Date of Project


Document Type

Honors Thesis

School Name

College of Arts and Sciences



Major Advisor

Dr. Jennifer Barker

Second Advisor

Dr. Annette Powell


In contrast to mainstream and blockbuster movies, art house and independent films are usually rooted in a particular sense of self, of culture, or of beliefs. While they may not enjoy the level of exposure or profit as their bigger budget counterparts, they are often more likely to resonate with an audience due to their more personal, less-commodified brand of storytelling. Often, when international film industries are attempting to remake foreign films, they look to these independent, original efforts, since it is unlikely that the big budget movies can be remade due to oftentimes monetary constraints alone.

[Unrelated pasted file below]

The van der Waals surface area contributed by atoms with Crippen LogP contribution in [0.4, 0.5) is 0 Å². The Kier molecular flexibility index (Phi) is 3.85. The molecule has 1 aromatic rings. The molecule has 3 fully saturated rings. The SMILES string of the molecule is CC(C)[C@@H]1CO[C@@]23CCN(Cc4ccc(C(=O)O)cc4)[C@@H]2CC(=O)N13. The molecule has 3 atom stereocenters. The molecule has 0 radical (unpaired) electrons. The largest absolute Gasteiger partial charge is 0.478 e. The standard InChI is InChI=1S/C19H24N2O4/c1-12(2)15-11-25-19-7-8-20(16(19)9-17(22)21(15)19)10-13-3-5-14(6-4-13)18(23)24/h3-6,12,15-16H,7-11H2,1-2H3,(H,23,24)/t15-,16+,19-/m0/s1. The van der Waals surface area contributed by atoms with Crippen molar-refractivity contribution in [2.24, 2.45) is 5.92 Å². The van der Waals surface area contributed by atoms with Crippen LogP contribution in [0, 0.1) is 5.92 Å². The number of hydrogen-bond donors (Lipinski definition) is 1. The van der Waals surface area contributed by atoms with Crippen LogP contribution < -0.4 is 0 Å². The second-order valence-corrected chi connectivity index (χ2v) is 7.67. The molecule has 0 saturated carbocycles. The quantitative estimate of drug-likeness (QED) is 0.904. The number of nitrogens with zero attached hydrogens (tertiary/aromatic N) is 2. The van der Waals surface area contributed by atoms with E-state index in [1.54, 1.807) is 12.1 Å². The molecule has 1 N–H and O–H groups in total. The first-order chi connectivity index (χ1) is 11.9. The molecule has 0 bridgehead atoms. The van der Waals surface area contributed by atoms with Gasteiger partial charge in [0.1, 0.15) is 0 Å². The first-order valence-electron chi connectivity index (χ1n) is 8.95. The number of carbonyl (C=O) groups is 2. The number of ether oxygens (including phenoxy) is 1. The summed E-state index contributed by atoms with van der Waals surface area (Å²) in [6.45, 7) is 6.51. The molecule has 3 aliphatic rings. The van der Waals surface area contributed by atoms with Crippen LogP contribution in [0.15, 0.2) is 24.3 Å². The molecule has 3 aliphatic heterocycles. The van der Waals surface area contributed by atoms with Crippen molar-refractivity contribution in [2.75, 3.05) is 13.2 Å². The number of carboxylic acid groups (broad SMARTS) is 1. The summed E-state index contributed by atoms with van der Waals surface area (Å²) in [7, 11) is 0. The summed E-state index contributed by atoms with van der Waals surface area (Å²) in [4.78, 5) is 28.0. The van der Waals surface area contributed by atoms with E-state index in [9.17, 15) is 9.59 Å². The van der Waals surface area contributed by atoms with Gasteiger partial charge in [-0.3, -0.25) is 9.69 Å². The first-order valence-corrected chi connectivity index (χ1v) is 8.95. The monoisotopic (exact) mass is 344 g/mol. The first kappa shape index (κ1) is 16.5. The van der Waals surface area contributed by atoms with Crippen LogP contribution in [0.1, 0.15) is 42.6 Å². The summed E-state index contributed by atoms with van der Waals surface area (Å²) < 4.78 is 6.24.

There has existed since the early 20th century a robust adaptive process from Western film into Bollywood, one of the largest film industries in the world; however, film discourse over the last few decades has largely overlooked this phenomenon. This thesis utilizes two seminal works (Once Upon a Time in the West and Sholay) to analyze this adaptive process to gain insight into the language of film and its malleability in the face of its audience and creators, as well as insight into the complexities of both cultures involved. Moreover, given the films' existence in the Western genre, the thesis also explores the ripe interplay of male and female characterization on screen, and how progressiveness and traditionalism favor in transnational adaptations.